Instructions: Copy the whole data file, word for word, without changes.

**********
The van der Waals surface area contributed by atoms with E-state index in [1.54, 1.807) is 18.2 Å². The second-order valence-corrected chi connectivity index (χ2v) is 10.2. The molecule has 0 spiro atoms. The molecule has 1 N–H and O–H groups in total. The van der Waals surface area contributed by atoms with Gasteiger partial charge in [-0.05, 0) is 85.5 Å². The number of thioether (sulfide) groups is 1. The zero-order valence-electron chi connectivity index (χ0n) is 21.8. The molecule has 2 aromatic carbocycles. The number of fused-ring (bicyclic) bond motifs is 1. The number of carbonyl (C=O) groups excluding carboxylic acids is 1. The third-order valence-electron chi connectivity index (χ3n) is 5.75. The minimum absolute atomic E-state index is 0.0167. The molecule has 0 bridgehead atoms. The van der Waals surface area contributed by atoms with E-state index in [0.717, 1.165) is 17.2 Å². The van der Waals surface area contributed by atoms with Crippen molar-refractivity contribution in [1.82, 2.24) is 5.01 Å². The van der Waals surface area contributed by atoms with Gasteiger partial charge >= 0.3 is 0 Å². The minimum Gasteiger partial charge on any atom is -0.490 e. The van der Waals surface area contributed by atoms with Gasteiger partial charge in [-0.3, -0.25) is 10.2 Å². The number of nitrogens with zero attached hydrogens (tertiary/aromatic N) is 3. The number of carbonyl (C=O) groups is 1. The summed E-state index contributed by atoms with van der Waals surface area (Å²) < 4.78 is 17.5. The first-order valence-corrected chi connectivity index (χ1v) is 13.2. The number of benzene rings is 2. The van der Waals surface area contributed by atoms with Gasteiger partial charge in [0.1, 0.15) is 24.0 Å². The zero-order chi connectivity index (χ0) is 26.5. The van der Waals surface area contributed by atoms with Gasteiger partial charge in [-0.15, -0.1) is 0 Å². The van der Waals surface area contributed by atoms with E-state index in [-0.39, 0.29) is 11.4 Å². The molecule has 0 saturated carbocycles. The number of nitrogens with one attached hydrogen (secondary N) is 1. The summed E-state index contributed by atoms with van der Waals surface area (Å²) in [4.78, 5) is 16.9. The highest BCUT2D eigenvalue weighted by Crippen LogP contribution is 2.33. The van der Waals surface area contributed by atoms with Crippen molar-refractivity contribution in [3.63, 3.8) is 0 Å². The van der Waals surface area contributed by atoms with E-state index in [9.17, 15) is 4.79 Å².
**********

The van der Waals surface area contributed by atoms with E-state index in [1.54, 1.807) is 18.2 Å². The second-order valence-corrected chi connectivity index (χ2v) is 10.2. The molecule has 0 spiro atoms. The molecule has 1 N–H and O–H groups in total. The van der Waals surface area contributed by atoms with Gasteiger partial charge in [-0.05, 0) is 85.5 Å². The number of thioether (sulfide) groups is 1. The zero-order valence-electron chi connectivity index (χ0n) is 21.8. The molecule has 2 aromatic carbocycles. The number of fused-ring (bicyclic) bond motifs is 1. The number of carbonyl (C=O) groups excluding carboxylic acids is 1. The third-order valence-electron chi connectivity index (χ3n) is 5.75. The minimum absolute atomic E-state index is 0.0167. The molecule has 0 bridgehead atoms. The van der Waals surface area contributed by atoms with E-state index in [0.717, 1.165) is 17.2 Å². The van der Waals surface area contributed by atoms with Crippen molar-refractivity contribution in [1.82, 2.24) is 5.01 Å². The van der Waals surface area contributed by atoms with Gasteiger partial charge >= 0.3 is 0 Å². The minimum Gasteiger partial charge on any atom is -0.490 e. The van der Waals surface area contributed by atoms with Gasteiger partial charge in [-0.3, -0.25) is 10.2 Å². The number of nitrogens with zero attached hydrogens (tertiary/aromatic N) is 3. The number of carbonyl (C=O) groups is 1. The summed E-state index contributed by atoms with van der Waals surface area (Å²) < 4.78 is 17.5. The first-order valence-corrected chi connectivity index (χ1v) is 13.2. The number of benzene rings is 2. The van der Waals surface area contributed by atoms with Gasteiger partial charge in [0.1, 0.15) is 24.0 Å². The zero-order chi connectivity index (χ0) is 26.5. The van der Waals surface area contributed by atoms with Gasteiger partial charge in [-0.15, -0.1) is 0 Å². The van der Waals surface area contributed by atoms with E-state index in [-0.39, 0.29) is 11.4 Å². The molecule has 0 saturated carbocycles. The number of nitrogens with one attached hydrogen (secondary N) is 1. The summed E-state index contributed by atoms with van der Waals surface area (Å²) in [4.78, 5) is 16.9. The highest BCUT2D eigenvalue weighted by Crippen LogP contribution is 2.33. The van der Waals surface area contributed by atoms with Crippen molar-refractivity contribution in [3.63, 3.8) is 0 Å². The van der Waals surface area contributed by atoms with E-state index in [9.17, 15) is 4.79 Å².